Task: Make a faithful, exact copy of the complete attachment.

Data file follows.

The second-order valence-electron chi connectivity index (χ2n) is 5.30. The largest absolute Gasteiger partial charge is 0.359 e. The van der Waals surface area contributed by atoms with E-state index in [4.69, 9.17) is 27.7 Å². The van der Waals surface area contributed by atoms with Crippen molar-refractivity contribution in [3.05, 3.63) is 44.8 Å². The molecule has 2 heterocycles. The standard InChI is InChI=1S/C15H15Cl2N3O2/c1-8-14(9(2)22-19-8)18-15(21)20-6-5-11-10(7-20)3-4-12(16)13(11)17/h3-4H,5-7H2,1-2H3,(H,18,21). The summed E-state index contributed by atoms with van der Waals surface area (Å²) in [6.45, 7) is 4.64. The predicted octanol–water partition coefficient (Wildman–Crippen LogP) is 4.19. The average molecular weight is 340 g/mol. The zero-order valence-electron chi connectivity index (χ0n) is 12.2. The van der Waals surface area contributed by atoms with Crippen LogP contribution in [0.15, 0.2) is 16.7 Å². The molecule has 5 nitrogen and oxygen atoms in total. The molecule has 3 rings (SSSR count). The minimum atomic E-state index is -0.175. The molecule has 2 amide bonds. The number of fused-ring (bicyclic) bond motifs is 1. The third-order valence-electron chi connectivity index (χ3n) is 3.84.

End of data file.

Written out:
The second-order valence-electron chi connectivity index (χ2n) is 5.30. The largest absolute Gasteiger partial charge is 0.359 e. The van der Waals surface area contributed by atoms with E-state index in [4.69, 9.17) is 27.7 Å². The van der Waals surface area contributed by atoms with Crippen molar-refractivity contribution in [3.05, 3.63) is 44.8 Å². The molecule has 2 heterocycles. The standard InChI is InChI=1S/C15H15Cl2N3O2/c1-8-14(9(2)22-19-8)18-15(21)20-6-5-11-10(7-20)3-4-12(16)13(11)17/h3-4H,5-7H2,1-2H3,(H,18,21). The summed E-state index contributed by atoms with van der Waals surface area (Å²) in [6.45, 7) is 4.64. The predicted octanol–water partition coefficient (Wildman–Crippen LogP) is 4.19. The average molecular weight is 340 g/mol. The zero-order valence-electron chi connectivity index (χ0n) is 12.2. The van der Waals surface area contributed by atoms with Crippen LogP contribution in [0.15, 0.2) is 16.7 Å². The molecule has 5 nitrogen and oxygen atoms in total. The molecule has 3 rings (SSSR count). The minimum atomic E-state index is -0.175. The molecule has 2 amide bonds. The number of fused-ring (bicyclic) bond motifs is 1. The third-order valence-electron chi connectivity index (χ3n) is 3.84.